In the Matter of J. Robert Oppenheimer
This publication brings back into print the complete testimony, as released by the AEC in 1954, of the hearing called to determine if Oppenheimer was a “security risk.” But the importance of the document goes far beyond the considered question of whether to terminate his security clearance: The testimony spans Oppenheimer's personal life from the 1920s to the 1950s, reflects the broader political and scientific stirrings of this period, and raises issues that remain central today. The document develops all these themes – it is a compelling human portrait, an eyewitness history of some of the most important events to the century, and a flashback to one of the points of origin of our present concerns with the arms race and government decision making, conscientious dissent and national loyalty.
The testimony is inherently dramatic (as a recent play of the same title has shown). In the title role, Oppenheimer reveals himself as a man of Hamletlike complexity, by turns humble and arrogant, naïve and knowing, candid and reserved, witty and deadly serious. His final greatness makes itself felt in that joining of resignation to resolution with which he accepts the adverse outcome of his case (to him, inevitable) and its tragic implications for the nation.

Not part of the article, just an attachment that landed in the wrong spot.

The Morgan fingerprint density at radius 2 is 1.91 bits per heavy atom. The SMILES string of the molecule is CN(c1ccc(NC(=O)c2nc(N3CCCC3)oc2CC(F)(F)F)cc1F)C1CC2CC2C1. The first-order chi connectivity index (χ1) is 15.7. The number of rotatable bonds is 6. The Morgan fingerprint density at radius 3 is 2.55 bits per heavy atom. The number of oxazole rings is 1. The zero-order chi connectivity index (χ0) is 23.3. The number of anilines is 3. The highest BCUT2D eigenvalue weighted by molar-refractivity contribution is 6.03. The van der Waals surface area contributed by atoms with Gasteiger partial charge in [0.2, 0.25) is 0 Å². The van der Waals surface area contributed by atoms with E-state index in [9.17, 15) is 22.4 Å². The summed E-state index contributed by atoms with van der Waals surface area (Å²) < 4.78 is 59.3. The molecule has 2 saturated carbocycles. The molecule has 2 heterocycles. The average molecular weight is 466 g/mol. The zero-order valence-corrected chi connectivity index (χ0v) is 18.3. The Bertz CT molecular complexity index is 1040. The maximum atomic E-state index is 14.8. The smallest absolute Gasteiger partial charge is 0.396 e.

As background, the testimony carries the reader through a number of settings: the revolution in physics in the late 1920s; the depression, the rise of Nazism, the Spanish Civil War, and the American left's fascination with another sort of revolution; the war years, the building of the atomic bomb, and the decision to use it; the simultaneous opening of the U.N. and the Cold War, and the failure to bring atomic weapons under international control; and the heyday of McCarthyism with its patriotic hysteria, suspicion, and repression.
The abiding pertinence of this document is obvious. It is addressed to a nation loudly debating ABM and MIRV deployment, leftist politics, military-industrial-governmental power, the question of loyalty, the limits of dissent, and the right of a man to define for himself, in conscience, what the “national interest” is or should be, as Oppenheimer did in opposing the creation of the hydrogen bomb.
Among those called to give witness in these matters are Fermi, von Neumann, Bethe, DuBridge, Rabi, Teller, Gen. Groves, McCloy, Lilienthal, Karl Compton, Bush, and Conant. For the first time, the transcript has been provided with an index.